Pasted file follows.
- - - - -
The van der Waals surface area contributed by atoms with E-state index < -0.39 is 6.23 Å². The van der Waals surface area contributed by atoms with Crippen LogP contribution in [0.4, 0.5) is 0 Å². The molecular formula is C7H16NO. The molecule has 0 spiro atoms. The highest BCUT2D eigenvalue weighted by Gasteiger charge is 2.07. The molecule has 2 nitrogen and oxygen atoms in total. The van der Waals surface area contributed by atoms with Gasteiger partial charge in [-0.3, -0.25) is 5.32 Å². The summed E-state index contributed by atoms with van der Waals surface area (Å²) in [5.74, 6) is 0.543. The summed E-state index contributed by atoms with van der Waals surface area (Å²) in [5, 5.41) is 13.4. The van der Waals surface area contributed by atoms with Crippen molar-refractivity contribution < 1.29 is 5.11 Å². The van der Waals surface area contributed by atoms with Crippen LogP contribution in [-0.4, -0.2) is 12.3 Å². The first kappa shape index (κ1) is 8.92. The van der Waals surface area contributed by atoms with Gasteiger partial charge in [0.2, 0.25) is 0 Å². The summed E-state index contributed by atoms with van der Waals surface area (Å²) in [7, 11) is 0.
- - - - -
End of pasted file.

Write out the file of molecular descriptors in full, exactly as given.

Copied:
The van der Waals surface area contributed by atoms with E-state index < -0.39 is 6.23 Å². The van der Waals surface area contributed by atoms with Crippen LogP contribution in [0.4, 0.5) is 0 Å². The molecular formula is C7H16NO. The molecule has 0 spiro atoms. The highest BCUT2D eigenvalue weighted by Gasteiger charge is 2.07. The molecule has 2 nitrogen and oxygen atoms in total. The van der Waals surface area contributed by atoms with Gasteiger partial charge in [-0.3, -0.25) is 5.32 Å². The summed E-state index contributed by atoms with van der Waals surface area (Å²) in [5.74, 6) is 0.543. The summed E-state index contributed by atoms with van der Waals surface area (Å²) in [5, 5.41) is 13.4. The van der Waals surface area contributed by atoms with Crippen molar-refractivity contribution < 1.29 is 5.11 Å². The van der Waals surface area contributed by atoms with Crippen LogP contribution in [-0.4, -0.2) is 12.3 Å². The first kappa shape index (κ1) is 8.92. The van der Waals surface area contributed by atoms with Gasteiger partial charge in [0.2, 0.25) is 0 Å². The summed E-state index contributed by atoms with van der Waals surface area (Å²) in [7, 11) is 0.